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Preventing IV Drug Incompatibilities

By Kelli Rosenthal, MS, RN, BC, CRNI, ANP, APRN, BC

The compatibility or incompatibility of IV medication is an important consideration in drug administration, especially since it is not unusual for multiple drugs to be administered through y-site connectors on continuous infusion administration sets. Even if patients are receiving different medications through multiple lumens of central venous catheters, care must be taken to assure that drugs administered into the same lumen are compatible.

Letís look at the different kinds of medication incompatibilities:

  • Visual: A visual incompatibility is characterized by the presence of precipitation (visible particles seen floating in the solution), gas formation (solutions may appear carbonated), color change (drug references will tell you the correct appearance of an admixed medication in a solution), or turbidity, where medications do not mix easily into solution.

  • Chemical: This often involves the degradation of drugs to produce therapeutically inactive or even toxic solutions. Chemical incompatibilities may not be accompanied by any visible clues.

  • Equivocal Compatibility: Compatibility is reported as equivocal in situations in which signs of possible incompatibility are transient (such as turbidity that is resolved during a short time period, uncertain, or inconsistent).

  • Solution instability: This is when a medication comes out of solution or degrades due to the length of time it has been admixed or some other factor, such as temperature, or light exposure. Other factors influencing solution stability are the dose and concentration of the drug, the number, type, and order of additives to a solution, the type and volume of parenteral solution (for example, the electrolyte content of many parenteral nutrition solutions can alter the stability of most IV medications. This is an example of complexation, where two or more compounds in a solution form a chemical complex that inactivates one or both of them).

  • Therapeutic incompatibility: The largest class of incompatibilities is therapeutic incompatibility, which occurs when an undesirable pharmacological reaction occurs within the patient as a result of two or more incompatible medications concurrently. These medications do not necessarily have to be given via the same route. It is imperative that the pharmacy be aware of ALL medications, dietary supplements, and over the counter medications that a patient has been taking in order to prevent known therapeutic incompatibilities.

  • To prevent incompatibilities, it is important to consider all the ways in which medications may interact outside of or inside the body. If you must mix a medication, always follow manufacturerís instructions as to the correct volume and type of diluent; which solutions it may be added to for "piggy back" administration; and what flush solutions must be used in between administrations to prevent events like precipitation within the patientís access device (for example, never administering phenytoin into an intravenous line containing dextrose, or never allowing amphotericin B to come into contact with saline solutions). Other issues to consider are the presence of electrolytes (e.g. potassium chloride) mixing into continuous infusions, such as in a piggyback situation. If mixing medications in a syringe for bolus administration (IV push), assure that they are compatible when combined in a syringe. If consulting a drug reference is not helpful, contact the pharmacy, which has access to additional compatibility information.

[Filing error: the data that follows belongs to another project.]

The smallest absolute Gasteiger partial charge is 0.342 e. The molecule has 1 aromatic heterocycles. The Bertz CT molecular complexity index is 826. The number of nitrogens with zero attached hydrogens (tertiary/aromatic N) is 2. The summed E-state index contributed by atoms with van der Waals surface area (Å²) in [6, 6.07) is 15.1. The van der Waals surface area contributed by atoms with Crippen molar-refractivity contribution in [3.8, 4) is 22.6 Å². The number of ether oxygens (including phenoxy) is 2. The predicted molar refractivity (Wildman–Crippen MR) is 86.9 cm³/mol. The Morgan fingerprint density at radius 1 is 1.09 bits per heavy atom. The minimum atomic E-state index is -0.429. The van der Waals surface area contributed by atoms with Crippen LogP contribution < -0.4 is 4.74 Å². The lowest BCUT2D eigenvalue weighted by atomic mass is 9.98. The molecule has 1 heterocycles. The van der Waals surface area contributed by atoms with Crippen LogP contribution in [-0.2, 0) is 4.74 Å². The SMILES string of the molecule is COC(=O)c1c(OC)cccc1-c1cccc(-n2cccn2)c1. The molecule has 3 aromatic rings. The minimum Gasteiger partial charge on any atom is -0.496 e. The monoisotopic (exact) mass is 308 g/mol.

Be on alert for medications with a known history of frequent incompatibilities when they come into contact with other drugs. Among the drugs most often incriminated in incompatibilities are furosemide (Lasix), phenytoin (Dilantin), heparin, midazolam (Versed), and diazepam (Valium) when used in IV admixtures.

    Some tips for the bedside:

  • Always watch for any change in the appearance of IV solutions (color change, gas bubbles, precipitate) in bag or tubing after mixing a medication or administering it into a Y-site on an IV administration set.

  • Keep a compatibility chart handy in your medication room or on your medication cart (in back of the kardex is ideal, if used) to re-verify compatibility if two medications are to be given concurrently into the same IV line.

  • Donít forget to check for any incompatibilities with additives that have already been added to the patientís primary IV solution (e.g. potassium chloride, multivitamins. These can be incompatible with many medications because of pH.).

  • Donít piggyback any medications into parenteral nutrition lines unless the pharmacy verifies the safety of doing so. Many of the electrolytes added to the mixture are incompatible when they come in contact with many common infusion medications. This is not a recommended practice, due to the risk of infection as well.

  • IV medication administration can be safe and convenient for you and your patient as long as you follow the 5 rights of medication administration, and remain on the alert for potential drug incompatibilities.


    Trissel LA. Handbook on Injectable Drugs (9th Ed.). Bethesda, MD; American Society of Health Systems Pharmacists (1998)

    Intravenous Nurses Society: "Intravenous Nursing Standards of Practice," Journal of Intravenous Nursing. 23(Suppl, 63), November/December 2000.

    Calis KA, Young LR. Clinical analysis of adverse drug reactions: a primer for clinicians. Hospital Pharmacy 2004; 39(7):697-712.

    Ray WA. Population-based studies of adverse drug effects. N Engl J Med 2003; 349(17): 1592-1594.

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